Academics 'rewrite' Mein Kampf using radical feminist language, paper accepted
Portland State University assistant professor of philosophy Peter Boghossian and mathematician James Lindsay are the authors behind the now infamous 'conceptual penis' as a social construct paper in which the pair deployed intentionally dense language to obfuscate the fact that what they were discussing was absolute nonsense: namely that penises should not be considered as male reproductive organs but as social constructs.
However, their absurdist activism didn't have the desired effect as a call to arms for academics to take themselves and their work more seriously and raise standards beyond partisan politics and ideology. So, in June 2017, the pair teamed up with Helen Pluckrose, the editor-in-chief of the current affairs magazine, Areo, to carry out a more elaborate hoax.
Over the course of the next 10 months, the physicist, the philosopher and the medievalist submitted a total of 20 fake research papers for review and publication by cultural studies journals, discussing elements of modern progressivism including patriarchy theory, rape culture theory and Western imperialism, to parody what they dub 'grievance studies.'
“Sometimes we just thought a nutty or inhumane idea up and ran with it,” the writers explain. “What if we write a paper saying we should train men like we do dogs – to prevent rape culture? Hence came the ‘Dog Park’ paper.” The dog park paper was submitted under the keywords: Animaling, Black feminist criminology, dog park, feminist geography, queer geography, rape culture.
The trio drew inspiration from the Sokal Affair in which NYU physicist and mathematician Alan Sokal had his nonsense paper 'Transgressing the Boundaries: Towards a Transformative Hermeneutics of Quantum Gravity' published in an academic journal. Sokal famously called postmodernism “fashionable nonsense,” but the modern-day hoaxsters took things a few steps further.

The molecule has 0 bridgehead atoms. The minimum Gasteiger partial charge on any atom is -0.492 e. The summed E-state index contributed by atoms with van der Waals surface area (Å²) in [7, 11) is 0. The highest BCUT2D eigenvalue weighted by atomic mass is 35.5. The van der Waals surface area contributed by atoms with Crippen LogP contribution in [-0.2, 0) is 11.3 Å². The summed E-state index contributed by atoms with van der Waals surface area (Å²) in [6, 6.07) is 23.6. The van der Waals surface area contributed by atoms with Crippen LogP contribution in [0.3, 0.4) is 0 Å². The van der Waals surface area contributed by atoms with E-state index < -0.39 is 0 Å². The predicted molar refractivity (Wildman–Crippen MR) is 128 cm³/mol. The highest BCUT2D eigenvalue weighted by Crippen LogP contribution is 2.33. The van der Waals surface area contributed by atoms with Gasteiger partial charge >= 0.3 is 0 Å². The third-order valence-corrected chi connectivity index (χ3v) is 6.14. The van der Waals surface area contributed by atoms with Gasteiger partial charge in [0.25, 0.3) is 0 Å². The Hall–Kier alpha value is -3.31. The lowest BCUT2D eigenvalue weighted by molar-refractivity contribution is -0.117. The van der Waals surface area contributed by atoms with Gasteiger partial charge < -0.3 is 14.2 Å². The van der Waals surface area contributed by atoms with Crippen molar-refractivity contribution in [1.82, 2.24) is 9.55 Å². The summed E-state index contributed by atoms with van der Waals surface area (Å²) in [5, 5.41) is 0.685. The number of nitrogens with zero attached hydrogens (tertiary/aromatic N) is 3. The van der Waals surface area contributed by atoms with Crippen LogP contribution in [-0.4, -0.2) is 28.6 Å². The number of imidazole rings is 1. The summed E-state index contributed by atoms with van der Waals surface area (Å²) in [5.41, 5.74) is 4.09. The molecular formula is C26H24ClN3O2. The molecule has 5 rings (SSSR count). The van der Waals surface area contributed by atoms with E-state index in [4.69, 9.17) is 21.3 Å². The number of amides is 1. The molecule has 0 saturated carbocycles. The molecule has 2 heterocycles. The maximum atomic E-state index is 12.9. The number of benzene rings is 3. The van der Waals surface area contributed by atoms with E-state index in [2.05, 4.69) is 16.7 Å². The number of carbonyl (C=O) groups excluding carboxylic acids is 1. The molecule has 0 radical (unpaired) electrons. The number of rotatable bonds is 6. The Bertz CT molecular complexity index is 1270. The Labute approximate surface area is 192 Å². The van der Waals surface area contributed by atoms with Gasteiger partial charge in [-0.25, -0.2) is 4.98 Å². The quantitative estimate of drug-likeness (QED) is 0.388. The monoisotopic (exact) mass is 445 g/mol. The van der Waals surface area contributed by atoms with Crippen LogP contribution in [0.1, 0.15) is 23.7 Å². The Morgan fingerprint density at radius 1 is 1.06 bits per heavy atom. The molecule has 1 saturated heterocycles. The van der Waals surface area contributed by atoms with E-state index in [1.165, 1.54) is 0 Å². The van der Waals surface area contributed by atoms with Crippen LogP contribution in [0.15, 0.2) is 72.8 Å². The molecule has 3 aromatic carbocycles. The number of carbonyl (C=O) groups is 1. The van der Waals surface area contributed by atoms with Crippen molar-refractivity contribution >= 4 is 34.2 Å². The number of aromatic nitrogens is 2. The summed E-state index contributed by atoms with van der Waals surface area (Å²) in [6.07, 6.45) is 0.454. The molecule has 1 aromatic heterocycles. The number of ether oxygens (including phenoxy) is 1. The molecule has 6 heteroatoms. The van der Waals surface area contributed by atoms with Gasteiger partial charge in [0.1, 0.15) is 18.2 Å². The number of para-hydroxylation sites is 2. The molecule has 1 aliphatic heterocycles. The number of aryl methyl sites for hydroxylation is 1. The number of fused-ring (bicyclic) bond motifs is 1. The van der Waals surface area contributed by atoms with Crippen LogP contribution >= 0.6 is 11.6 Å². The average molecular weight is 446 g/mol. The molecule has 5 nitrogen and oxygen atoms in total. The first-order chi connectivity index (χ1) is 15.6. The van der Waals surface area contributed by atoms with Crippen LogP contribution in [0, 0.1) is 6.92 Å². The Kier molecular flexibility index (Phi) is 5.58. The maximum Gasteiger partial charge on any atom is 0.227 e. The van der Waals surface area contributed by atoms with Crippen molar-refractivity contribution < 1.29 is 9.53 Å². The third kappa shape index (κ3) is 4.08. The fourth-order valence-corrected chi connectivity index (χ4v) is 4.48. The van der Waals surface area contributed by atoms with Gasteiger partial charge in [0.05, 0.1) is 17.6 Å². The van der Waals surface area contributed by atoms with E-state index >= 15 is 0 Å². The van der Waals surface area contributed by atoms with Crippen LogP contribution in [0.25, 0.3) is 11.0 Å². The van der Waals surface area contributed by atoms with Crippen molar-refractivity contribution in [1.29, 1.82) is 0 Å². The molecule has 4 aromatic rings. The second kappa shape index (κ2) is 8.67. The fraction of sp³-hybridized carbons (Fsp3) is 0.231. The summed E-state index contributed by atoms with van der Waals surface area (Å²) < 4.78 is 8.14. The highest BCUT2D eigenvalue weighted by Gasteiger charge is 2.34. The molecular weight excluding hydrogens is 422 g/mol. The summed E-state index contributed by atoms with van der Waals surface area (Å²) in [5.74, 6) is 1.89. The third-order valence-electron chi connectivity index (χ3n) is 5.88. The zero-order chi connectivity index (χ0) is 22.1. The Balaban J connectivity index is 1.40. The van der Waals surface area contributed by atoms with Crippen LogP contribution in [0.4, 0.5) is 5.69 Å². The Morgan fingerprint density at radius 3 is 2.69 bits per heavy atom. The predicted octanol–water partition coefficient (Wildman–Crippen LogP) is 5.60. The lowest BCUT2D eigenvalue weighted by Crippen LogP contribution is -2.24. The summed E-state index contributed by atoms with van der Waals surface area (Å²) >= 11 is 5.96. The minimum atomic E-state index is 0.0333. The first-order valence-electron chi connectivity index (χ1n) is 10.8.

Three intrepid academics just perpetrated a giant version of the Sokal Hoax, placing scores of fake papers in major academic journals. Call it Sokal Squared.— Yascha Mounk (@Yascha_Mounk) October 3, 2018
The result is hilarious and delightful. It also showcases a serious problem with big parts of academia.
Since lots of people are saying that no serious academics publish in the journals the Sokal Squared folks hoaxed, I looked up the university affiliations of the authors in the last issue of the journal that published "dog park". They include:— Yascha Mounk (@Yascha_Mounk) October 4, 2018
* Penn State
* TCD https://t.co/iVSvdUtCrG
For instance, they rewrote a 3,000-word excerpt of Adolf Hitler’s Mein Kampf using the language of Intersectionality theory. The piece was reviewed and accepted by the Gender Studies journal Affilia.
In another bizarre instance, the feminist philosophy journal Hypatia accepted a paper arguing that social justice advocates be exempted from mockery but should be free to chastise their political opponents as they see fit. The same paper also proposed censoring or silencing ‘privileged students’ who should instead conduct ‘experiential reparations’ including sitting on the floor, wearing chains or constantly being spoken over.
There's the paper that doesn’t just advocate stopping white males from speaking in class; it encourages teachers to institute a form of “experiential reparation” by making their white students sit on the ground bound in chains.— Yascha Mounk (@Yascha_Mounk) October 3, 2018
The team also wrote papers discussing, among other topics: how male masturbation is sexual violence against the object of the man’s lust (dubbed ‘The Masturbation Paper’); That AI is inherently dangerous as it is currently programmed to be masculinist and imperialist, based on Lacanian psychoanalysis and Mary Shelley’s Frankenstein (The ‘Feminist AI paper’); or the paper in which the trio argued for the introduction of ‘fat bodybuilding’ as “a fat body is a legitimately built body.” (This was published in Fat Studies).
The group even received four invitations to peer-review for the journals that had accepted their work, despite their attempts to make the papers borderline unintelligible. In total, seven of their papers were accepted and four published online, one of which has since been retracted. Seven were still undergoing formal review at the time the team decided to go public.
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